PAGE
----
Young S.Koreans dread revival of work dinners as pandemic eases

People make a toast at a pub in Seoul, South Korea, October 11, 2016.

SEOUL (Reuters) – When South Korea announced its decision to lift most COVID-19 restrictions earlier this month, 29-year-old office worker Jang was more concerned than happy.

The end of social distancing revived the time-honored office ritual of after-work meal gatherings, part of a tradition called “hoeshik” in Korean. Jang was among the increasing number of young workers here who consider it an obsolete company culture that intrudes on employees’ personal time.

“Hoeshik is part of your work life, except it’s unpaid,” said Jang, who lives and works in Seoul. She asked to be identified only by her last name in order to speak candidly about her employer.

Beginning last week, South Korea removed a midnight curfew on bars and restaurants, along with a cap of 10 people for private gatherings. The rules had served as guidelines for companies to adopt remote work policy and rein in non-essential gatherings, such as the off-hours drinking sessions.

“The worst part about the after-work dinners is that you don’t know when it’ll end. With drinks, it could really continue well into the night until who knows when,” Jang said.

Even before the pandemic, an increasing number of South Koreans, particularly younger workers, were already souring on company dinners and similar events, such as company retreats or weekend hiking with co-workers.

The pandemic may ensure that the old hoeshik culture is fading for good, an expert said.

“Now that employees know what it’s like to have off-hours kept for themselves, companies won’t be able to fully restore the old after-dinner and weekend gathering culture,” Suh Yong-gu, a marketing professor at Sookmyung Women’s University in Seoul, said.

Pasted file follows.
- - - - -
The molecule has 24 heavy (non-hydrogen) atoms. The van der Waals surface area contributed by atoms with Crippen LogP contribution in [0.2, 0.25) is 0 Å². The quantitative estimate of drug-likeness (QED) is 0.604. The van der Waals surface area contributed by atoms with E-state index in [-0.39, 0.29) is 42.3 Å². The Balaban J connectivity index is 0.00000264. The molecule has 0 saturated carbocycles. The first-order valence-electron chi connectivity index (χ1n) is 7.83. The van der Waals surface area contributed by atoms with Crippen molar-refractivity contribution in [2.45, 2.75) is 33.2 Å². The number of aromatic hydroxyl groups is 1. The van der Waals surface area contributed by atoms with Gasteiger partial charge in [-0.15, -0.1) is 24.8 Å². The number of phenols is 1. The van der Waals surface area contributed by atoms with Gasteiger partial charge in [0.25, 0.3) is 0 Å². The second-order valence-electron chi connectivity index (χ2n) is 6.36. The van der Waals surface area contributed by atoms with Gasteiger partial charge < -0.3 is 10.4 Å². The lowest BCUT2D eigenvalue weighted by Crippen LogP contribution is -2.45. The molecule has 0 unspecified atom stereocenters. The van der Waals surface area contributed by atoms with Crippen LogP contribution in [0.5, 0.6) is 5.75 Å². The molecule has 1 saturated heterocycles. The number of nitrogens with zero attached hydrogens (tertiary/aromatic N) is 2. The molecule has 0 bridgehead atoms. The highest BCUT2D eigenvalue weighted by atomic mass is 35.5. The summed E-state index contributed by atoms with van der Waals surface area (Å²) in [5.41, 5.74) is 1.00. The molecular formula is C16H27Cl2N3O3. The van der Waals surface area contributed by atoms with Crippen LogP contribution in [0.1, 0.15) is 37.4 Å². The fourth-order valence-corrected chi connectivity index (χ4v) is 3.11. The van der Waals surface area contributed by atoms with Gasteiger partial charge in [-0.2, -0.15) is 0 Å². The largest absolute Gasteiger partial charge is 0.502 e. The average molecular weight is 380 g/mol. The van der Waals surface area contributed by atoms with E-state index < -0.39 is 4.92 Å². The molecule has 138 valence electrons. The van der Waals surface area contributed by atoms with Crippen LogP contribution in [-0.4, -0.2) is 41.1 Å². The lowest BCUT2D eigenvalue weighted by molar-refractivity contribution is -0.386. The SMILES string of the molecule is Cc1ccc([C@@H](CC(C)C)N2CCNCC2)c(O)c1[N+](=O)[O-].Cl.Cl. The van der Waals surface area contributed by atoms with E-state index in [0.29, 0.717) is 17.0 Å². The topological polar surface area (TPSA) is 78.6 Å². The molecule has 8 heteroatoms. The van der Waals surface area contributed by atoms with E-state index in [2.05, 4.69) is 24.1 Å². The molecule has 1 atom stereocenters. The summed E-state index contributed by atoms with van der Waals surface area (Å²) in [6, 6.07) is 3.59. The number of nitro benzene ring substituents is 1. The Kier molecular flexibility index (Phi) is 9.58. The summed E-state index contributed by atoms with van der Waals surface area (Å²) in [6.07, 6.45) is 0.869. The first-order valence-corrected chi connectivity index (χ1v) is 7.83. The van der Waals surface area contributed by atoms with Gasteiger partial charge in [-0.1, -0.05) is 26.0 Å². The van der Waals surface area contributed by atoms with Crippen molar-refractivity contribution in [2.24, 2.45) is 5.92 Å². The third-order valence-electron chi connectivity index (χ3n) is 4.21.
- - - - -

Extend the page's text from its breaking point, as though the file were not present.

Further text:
According to a recent survey by Incruit Corp, a recruiting website operator, nearly 80% of respondents said their companies’ meal-gathering culture had changed during the pandemic, with 95% of them expressing satisfaction over the change.

The past two years taught Jang what hoeshik-free evenings were like. She spent more time to keep her house clean, make herself a good dinner and work out.

Kim Woon-bong, 30, who began working for a city government last year, said he felt lucky not having had to go through the mandatory hoeshik culture, thanks to the distancing rules.

“I actually liked meal gatherings held during lunch hours, because I knew they would end at 1 p.m.,” he said. “I am cautiously hoping the company dinner culture will change now that it has been almost gone for two years.”

Despite young employees’ growing displeasure with after-work dinners, many senior workers still believe such gatherings are necessary to build bonds with colleagues, Professor Suh said.

“It will be yet another conflict between the old and new generation,” he said. “But even if the after-dinner and weekend-gathering culture manages to survive, they won’t be able to be held as often as they used to be.”

While many companies are gradually returning to their offices, some are seeking to find a middle ground, opting for hybrid models instead of implementing a full-fledge return-to-office scheme.

SK Telecom Co Ltd 017670.KS, for one, is operating new workspaces to allow its employees to choose whether to work from home, at their head office, or at small dispersed work spaces that the company has opened.

“We don’t have specific guidance on company dinners, but they will be less frequent when many of our employees are working from home,” a company official said, asking not to be named as he was not authorized to talk to media.

“The key is that we don’t mind where our employees work or how often they come to the office, as long as it helps improve their efficiency.”